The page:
Saturday, 9 December 2017


Kris Foundation Concerts
Esplanade Recital Studio
Thursday (7 December 2017)

Every year, the Kris Foundation (founded by philanthropist and SSO Ladies League member Kris Tan) presents recitals and concerts featuring talented young Singaporean musicians and the occasional foreigner residing in Singapore. This evening, the spotlight fell upon the Medan-born Indonesian pianist Evelyn Handrisanto, who was a graduate from the Nanyang Academy of Fine Arts and the 1st Prizewinner of the First Nanyang International Piano Competition held in Singapore earlier this year.

The first half of her concert showcased solo piano works, opening with Debussy’s Second Book of Images. Evelyn crafted a beautiful crystalline tone in Cloches a travers les feuilles (Bells Through The Leaves) with the use of exemplary pedalling, and the exoticisms of Et la lune descend sur le temple qui fut (And The Moon Sets Over The Temple) were very well brought out. The cycle finished with a shimmering view of Poissons d’or (Goldfish) which was built to a great climax.

The next two works were by young Singaporean composer Lim Kang Ning, who happens to be the daughter of Kris Tan. Sommerlied has an early Romantic feel, redolent of the sound world of Chopin, John Field and Mendelssohn’s Songs Without Words. The key moved from D major to D minor and then back, closing with a gentle waltz rhythm. Flower Visages, influenced by Chinese music, was more of a concert showpiece. It opened in C major in the manner of Ryuichi Sakamoto’s film scores before erupting into a vigorous dance embellished by sweeps simulating a guzheng. Evelyn played these very well, and one hopes to hear these again, especially the second piece.

The first half closed with Chopin’s Andante Spianato & Grande Polonaise Op.22. Evelyn provided a nice pearly touch to the nocturne-like Andante even if she did miss a few notes in the ornamentations. The romping Polonaise was taken with vigour, and a few more notes were missed in this somewhat jittery performance before closing on a high.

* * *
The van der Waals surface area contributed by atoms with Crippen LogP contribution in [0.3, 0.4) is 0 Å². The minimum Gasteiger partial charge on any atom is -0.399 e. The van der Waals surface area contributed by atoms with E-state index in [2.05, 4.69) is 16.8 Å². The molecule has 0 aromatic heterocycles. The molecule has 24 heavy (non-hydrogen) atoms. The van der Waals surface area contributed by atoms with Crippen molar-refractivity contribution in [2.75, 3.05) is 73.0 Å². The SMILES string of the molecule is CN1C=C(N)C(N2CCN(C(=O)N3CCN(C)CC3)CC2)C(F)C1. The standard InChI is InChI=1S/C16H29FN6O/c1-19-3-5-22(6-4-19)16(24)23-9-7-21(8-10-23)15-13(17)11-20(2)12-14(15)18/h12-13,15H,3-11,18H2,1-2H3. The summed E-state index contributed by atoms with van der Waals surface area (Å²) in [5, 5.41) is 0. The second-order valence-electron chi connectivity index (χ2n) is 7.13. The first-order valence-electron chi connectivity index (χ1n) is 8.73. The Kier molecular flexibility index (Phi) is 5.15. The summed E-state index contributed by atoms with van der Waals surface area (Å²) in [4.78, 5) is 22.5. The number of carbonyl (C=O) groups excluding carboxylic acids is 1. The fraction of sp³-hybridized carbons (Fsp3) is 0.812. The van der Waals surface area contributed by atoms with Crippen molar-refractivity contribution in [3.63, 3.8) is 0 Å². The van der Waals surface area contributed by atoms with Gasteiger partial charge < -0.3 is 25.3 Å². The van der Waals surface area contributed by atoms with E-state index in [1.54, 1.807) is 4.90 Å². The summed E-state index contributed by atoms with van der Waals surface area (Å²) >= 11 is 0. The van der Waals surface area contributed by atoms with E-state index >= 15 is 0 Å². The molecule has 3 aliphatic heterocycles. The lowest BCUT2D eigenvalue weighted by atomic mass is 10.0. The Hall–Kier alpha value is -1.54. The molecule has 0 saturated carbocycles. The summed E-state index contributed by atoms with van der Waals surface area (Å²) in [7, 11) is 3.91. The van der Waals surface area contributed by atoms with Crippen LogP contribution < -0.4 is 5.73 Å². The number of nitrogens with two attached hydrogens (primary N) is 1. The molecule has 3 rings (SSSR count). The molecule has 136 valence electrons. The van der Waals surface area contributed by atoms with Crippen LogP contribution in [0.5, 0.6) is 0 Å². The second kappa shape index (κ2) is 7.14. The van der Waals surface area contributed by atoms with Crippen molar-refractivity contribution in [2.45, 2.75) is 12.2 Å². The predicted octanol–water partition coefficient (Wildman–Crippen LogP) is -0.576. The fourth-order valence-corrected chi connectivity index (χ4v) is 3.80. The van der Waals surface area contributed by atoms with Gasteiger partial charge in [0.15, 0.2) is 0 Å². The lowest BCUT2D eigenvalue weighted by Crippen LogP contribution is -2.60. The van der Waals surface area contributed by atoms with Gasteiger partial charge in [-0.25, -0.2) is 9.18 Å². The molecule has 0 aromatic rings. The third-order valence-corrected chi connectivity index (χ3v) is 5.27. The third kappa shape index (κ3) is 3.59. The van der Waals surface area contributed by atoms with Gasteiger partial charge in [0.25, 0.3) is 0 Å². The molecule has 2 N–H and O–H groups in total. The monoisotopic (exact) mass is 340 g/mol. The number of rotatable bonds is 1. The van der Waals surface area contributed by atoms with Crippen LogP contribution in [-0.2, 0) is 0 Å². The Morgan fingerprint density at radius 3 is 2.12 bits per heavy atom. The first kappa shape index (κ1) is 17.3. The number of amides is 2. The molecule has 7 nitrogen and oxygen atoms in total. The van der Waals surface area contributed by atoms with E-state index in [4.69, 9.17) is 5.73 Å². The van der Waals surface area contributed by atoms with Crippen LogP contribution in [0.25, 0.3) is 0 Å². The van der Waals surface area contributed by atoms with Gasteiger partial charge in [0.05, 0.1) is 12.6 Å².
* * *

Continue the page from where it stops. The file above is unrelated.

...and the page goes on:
The second half was devoted to Schubert’s Piano Quintet in A major, popularly known as the Trout Quintet. Evelyn was partnered by her friends from the Nanyang Academy of Fine Arts, Nadine Ng (violin), Jolene Goh (viola), Chee Jun Sian (cello) and Chee Jun Hong (double bass), and together they made many nice sounds. This work is the epitome of hausmusik, that Biedermeier concept of music-loving friends coming together to make music in a convivial spirit at home. Granted this was a public concert venue, but the atmosphere generated was one of informality and congeniality.

The players, save Evelyn, were informally attired but the music was treated with the respect it deserved. Evelyn was in sparkling form, providing the lead and main thrust of the performance. The players were young and sometimes this showed in the raw edges that were occasionally heard. However each movement was played with genuine love and lilt, culminating in the 4th movement’s Theme & Variations based on Schubert’s lied Die Forelle (The Trout). The finale was also taken at a goodly pace, closing the enjoyable concert in high spirits.

The performers with some of
their teachers and friends.

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